Sunday, 6 January 2008


I had been undecided about doing this post, after taking the first photograph in the supermarket car park last week, but this week I have been so incensed by the fact that these thoughtless, inconsiderate, rude, selfish little morons, who think that because they own either a big or expensive car that they can just park where and how they want - regardless of how many other people are trying to park their car, are obviously on the increase.

Unfortunately this practice would appear to be spreading ...
.................. to people with smaller/less expensive cars.

This one, as you can see, was parked by a blonde -

so there may be an excuse for her: she probably cannot park in a space smaller than a football pitch or "I deserve two spaces because I just got a manicure" .

But you know why they keep doing this - because they constantly get away with it, because the supermarket management won't take action against them. They should be clamped and have to pay a large fine to have their car released and perhaps they would think twice before doing this again. The same applies to those able bodied idiots who park in the bays for drivers with disabilities. (Classic example here:)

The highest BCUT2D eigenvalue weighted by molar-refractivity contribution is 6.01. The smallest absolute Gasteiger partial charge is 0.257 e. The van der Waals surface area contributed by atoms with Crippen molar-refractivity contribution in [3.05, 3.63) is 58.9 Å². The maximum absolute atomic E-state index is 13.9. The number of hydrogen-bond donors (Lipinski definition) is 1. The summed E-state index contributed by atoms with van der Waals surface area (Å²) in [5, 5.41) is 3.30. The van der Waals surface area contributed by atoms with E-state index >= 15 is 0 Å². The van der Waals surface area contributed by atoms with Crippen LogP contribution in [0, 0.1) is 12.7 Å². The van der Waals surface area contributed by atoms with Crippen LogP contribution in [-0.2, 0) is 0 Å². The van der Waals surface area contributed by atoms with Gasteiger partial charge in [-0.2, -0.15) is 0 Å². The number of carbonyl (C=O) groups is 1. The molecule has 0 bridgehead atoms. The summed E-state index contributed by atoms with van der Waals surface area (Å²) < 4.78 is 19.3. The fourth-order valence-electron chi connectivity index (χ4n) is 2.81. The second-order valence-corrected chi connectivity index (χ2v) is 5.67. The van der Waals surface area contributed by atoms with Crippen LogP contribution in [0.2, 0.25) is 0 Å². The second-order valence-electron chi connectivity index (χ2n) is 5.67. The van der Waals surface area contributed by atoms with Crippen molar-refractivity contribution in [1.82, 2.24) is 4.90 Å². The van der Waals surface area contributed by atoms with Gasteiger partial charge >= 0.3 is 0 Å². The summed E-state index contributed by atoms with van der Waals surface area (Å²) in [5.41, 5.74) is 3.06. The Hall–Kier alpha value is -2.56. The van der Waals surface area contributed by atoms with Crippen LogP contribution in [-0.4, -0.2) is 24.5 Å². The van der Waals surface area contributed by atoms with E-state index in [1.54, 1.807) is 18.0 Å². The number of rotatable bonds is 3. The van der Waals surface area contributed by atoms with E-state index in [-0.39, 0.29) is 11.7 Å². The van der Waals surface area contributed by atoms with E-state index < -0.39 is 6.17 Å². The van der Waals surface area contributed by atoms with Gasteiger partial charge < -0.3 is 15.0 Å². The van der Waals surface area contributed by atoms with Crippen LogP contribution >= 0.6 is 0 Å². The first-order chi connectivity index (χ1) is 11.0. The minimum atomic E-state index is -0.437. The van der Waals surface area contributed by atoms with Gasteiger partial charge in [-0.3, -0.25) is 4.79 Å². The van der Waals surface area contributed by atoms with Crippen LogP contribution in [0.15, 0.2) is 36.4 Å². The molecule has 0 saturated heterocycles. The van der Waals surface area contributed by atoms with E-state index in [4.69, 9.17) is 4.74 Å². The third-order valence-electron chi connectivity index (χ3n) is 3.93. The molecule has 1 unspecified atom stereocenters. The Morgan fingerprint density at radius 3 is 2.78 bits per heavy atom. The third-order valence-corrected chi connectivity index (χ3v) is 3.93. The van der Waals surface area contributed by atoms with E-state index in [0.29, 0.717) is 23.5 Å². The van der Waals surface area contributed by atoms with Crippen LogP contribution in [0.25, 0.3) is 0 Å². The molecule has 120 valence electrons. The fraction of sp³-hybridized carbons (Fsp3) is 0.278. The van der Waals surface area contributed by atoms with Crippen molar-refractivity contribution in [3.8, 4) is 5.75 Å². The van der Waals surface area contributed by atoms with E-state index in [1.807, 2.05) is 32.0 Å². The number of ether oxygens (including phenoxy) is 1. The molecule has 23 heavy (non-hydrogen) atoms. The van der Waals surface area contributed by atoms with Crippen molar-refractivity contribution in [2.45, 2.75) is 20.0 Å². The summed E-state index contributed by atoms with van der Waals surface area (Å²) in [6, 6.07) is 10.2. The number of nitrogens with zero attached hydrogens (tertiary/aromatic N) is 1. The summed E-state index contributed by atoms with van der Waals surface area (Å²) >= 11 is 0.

There is a saying (I believe) about the size of the brain being in inverse proportion to the size of the car.

I have been thinking of getting some sticky labels printed with a sarcastic (or otherwise) suggestion for drivers like this that I could then stick on their windscreen but here is a suggestion I found on another blog :

One way to issue a corrective to asshats like this, short of keying: keep a tube of lipstick in your glove compartment for pithy messages on the jerk's winshield. It takes about 10 minutes to wipe ASSHOLE off in rouge red, and they'll get the message. And no permanent damage to fck up your karma.

So, as you can see, this would appear to be a world-wide phenomenon. At least the Scottish Government seems to be taking some notice of the disabled parking problem and to quote from their article

Past behaviour is often a good indicator of future behaviour. It follows that if a car park provider operates a clear, reliable and consistent approach to the enforcement of reserved bays for people with disabilities then, over time, people will become aware of the consequences should they continue to misuse them.

Any suggestions about what to print on a sticky label will be gratefully received.